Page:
Saturday I potted some new plants to attract hummingbirds. And, they do! So, kudos to KUDOS RED, a compact, upright dwarf hybrid hyssop, also known as hummingbird mint, that blooms from mid-summer through early fall. First thing Sunday morning the hummers were checking it out. The pot is on a table on the patio and the plant is full of blooms so this Anna’s spent quite a while checking out the flowers while I stood nearby and photographed him. Nikon D6, Nikkor 300mm PF, Nikon TC-14EIII.
Kachemak Bay in Alaska is home to an abundant number of bird species in the spring. Last week as we traversed the bay on our transport barge, we saw mostly Glaucous Gulls, Black-footed Kittiwakes, Black Guillemots, a few Tufted Puffins, Bald Eagles, and huge rafts of Common Murres. Thousands of them paddled in large groups. This one paddled away from the crowd briefly and I was able to isolate it from the others with my Nikon D6 and 500mm PF lens.
On Kachemak Bay near Homer, Alaska, Northern Sea Otters have such adorable expressions they are irresistibly cute.
We went to Alaska last week to photograph Northern Sea Otters and their pups. It was the perfect time of year to do this. And in what I can only assume is the otter equivalent of New Mom Meet-up Groups, we came across rafts of mother Sea Otters and their pups. Most of the pups we saw were getting pretty big and squirmy. This was the smallest pup I saw and it was content to lay in its mother’s arms and sleep. This little one is adorable.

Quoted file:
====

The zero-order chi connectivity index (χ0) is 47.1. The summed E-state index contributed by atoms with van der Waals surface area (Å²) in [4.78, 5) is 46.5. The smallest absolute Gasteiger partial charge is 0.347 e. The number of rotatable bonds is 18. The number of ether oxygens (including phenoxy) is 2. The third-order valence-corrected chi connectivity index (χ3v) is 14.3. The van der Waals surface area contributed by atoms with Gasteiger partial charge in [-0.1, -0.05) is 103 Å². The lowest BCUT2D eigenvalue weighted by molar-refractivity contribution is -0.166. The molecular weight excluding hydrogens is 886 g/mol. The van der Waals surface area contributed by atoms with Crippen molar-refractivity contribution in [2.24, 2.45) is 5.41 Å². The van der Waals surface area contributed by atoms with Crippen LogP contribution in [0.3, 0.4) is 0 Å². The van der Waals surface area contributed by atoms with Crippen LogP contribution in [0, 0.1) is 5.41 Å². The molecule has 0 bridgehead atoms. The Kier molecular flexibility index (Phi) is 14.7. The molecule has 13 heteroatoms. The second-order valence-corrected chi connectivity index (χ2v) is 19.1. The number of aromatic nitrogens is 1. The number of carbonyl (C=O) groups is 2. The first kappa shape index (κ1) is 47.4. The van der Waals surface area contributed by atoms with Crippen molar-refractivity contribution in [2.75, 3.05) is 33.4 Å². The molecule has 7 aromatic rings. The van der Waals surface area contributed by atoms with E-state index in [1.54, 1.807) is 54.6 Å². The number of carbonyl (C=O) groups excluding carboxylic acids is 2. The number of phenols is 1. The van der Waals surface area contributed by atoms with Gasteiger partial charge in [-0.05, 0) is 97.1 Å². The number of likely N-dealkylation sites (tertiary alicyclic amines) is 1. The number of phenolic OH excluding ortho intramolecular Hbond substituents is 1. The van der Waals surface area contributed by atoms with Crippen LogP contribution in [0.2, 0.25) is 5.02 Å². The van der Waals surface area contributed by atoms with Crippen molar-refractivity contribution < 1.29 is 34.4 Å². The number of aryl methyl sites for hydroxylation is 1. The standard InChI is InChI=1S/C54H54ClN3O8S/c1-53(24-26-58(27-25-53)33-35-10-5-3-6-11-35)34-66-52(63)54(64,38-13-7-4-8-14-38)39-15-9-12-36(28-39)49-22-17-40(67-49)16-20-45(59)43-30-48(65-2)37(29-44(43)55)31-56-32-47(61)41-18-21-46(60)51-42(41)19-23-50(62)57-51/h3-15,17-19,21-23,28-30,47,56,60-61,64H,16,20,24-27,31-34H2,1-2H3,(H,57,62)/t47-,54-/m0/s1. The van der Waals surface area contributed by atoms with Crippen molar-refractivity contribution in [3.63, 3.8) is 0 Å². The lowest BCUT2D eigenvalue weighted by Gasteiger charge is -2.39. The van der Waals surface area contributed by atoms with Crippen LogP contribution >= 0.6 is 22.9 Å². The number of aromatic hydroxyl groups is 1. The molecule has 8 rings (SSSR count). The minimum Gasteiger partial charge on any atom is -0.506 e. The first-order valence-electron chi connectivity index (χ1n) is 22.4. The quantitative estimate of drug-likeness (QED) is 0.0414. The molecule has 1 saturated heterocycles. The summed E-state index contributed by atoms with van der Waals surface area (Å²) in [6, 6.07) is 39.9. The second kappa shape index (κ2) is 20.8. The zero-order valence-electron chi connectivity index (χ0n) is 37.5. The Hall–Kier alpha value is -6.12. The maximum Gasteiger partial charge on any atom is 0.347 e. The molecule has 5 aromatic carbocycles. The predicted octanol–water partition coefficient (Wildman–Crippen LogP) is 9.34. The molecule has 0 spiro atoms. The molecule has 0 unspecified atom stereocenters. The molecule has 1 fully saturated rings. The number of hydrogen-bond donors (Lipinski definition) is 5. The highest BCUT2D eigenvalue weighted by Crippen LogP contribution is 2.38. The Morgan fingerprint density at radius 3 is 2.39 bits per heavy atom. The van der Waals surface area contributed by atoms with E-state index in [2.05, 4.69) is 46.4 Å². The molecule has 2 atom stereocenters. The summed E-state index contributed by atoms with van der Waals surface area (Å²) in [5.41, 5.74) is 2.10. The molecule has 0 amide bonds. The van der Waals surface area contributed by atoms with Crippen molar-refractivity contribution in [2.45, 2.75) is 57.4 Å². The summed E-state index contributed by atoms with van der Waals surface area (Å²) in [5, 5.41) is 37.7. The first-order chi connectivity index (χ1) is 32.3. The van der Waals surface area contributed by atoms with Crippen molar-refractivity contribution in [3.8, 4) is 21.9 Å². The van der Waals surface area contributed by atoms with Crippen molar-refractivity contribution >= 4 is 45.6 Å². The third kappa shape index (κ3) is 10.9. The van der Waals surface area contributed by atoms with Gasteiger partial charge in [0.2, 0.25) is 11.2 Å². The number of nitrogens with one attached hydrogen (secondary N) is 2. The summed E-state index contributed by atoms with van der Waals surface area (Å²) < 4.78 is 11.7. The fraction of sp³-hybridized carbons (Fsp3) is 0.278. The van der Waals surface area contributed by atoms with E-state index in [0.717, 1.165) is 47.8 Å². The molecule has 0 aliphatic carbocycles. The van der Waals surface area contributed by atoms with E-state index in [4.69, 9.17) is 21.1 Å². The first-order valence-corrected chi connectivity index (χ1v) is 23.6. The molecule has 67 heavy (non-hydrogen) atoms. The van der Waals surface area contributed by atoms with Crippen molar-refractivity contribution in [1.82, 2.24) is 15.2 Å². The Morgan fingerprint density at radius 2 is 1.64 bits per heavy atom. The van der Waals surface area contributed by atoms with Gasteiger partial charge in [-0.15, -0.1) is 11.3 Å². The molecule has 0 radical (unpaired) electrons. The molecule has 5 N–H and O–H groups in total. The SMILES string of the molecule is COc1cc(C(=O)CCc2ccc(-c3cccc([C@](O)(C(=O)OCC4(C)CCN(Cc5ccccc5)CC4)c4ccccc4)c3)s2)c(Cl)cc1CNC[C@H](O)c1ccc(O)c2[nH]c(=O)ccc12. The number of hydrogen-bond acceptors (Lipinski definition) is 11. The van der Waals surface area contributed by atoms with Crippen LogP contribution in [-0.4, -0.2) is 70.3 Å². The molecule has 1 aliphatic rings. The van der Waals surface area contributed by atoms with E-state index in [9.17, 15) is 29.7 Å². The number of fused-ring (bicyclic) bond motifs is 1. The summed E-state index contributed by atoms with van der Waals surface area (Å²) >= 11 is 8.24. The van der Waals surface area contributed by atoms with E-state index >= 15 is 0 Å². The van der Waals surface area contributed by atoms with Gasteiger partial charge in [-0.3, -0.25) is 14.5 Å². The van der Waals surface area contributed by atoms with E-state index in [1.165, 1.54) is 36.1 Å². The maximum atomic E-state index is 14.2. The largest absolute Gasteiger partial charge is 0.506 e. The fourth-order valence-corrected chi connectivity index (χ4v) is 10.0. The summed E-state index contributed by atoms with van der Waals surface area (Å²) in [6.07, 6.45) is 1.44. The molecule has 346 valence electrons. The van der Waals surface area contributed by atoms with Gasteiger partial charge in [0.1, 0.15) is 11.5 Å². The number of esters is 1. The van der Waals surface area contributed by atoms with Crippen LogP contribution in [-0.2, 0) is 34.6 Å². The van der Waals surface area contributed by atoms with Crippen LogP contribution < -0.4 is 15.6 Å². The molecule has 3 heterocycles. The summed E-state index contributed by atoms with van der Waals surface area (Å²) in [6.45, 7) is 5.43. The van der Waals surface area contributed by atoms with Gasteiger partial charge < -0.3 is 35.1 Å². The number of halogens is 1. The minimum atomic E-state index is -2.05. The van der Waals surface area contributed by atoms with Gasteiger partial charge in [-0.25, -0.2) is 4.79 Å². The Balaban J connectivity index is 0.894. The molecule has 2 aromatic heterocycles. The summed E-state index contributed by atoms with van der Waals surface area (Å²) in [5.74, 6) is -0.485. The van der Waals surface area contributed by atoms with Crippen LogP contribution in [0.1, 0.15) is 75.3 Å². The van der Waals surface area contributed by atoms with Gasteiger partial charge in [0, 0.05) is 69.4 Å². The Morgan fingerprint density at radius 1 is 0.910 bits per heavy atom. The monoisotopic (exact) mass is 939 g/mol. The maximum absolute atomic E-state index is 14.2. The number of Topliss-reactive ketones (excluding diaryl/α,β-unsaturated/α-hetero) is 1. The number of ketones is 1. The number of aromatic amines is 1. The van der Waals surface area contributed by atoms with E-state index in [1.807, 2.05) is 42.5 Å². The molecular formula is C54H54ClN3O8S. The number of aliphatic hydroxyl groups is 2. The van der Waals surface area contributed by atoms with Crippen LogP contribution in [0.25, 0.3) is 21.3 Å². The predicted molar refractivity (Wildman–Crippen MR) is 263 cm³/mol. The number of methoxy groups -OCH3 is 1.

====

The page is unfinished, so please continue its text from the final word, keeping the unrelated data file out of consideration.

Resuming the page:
There are lots of Bald Eagles in the Homer, Alaska area. This mature adult claimed his spot on this crag of Sixty Foot Rock in Kachemak Bay from an immature Bald Eagle that quickly conceded his perch when the adult arrived.
Northern Sea Otter pups ride on the safety of their mother’s belly while she paddles around. As they grow, and learn to swim and dive, they start to get squirmy. They become quite a handful (pawful?) for mom when they get bigger as this pup is. The pup appears to be almost as big as mom while still riding on her belly but squirming to get free. Mom’s strong paws keep the pup in tow.
“Resolved, that the flag of the United States be thirteen stripes, alternate red and white; that the union be thirteen stars, white in a blue field representing a new constellation. “
—Second Continental Congress, Philadelphia, June 14, 1777
“You’re a grand old flag
You’re a high-flying flag
And forever in peace may you wave
You’re the emblem of
The land I love
The home of the free and the brave”
—George M. Cohan, 1906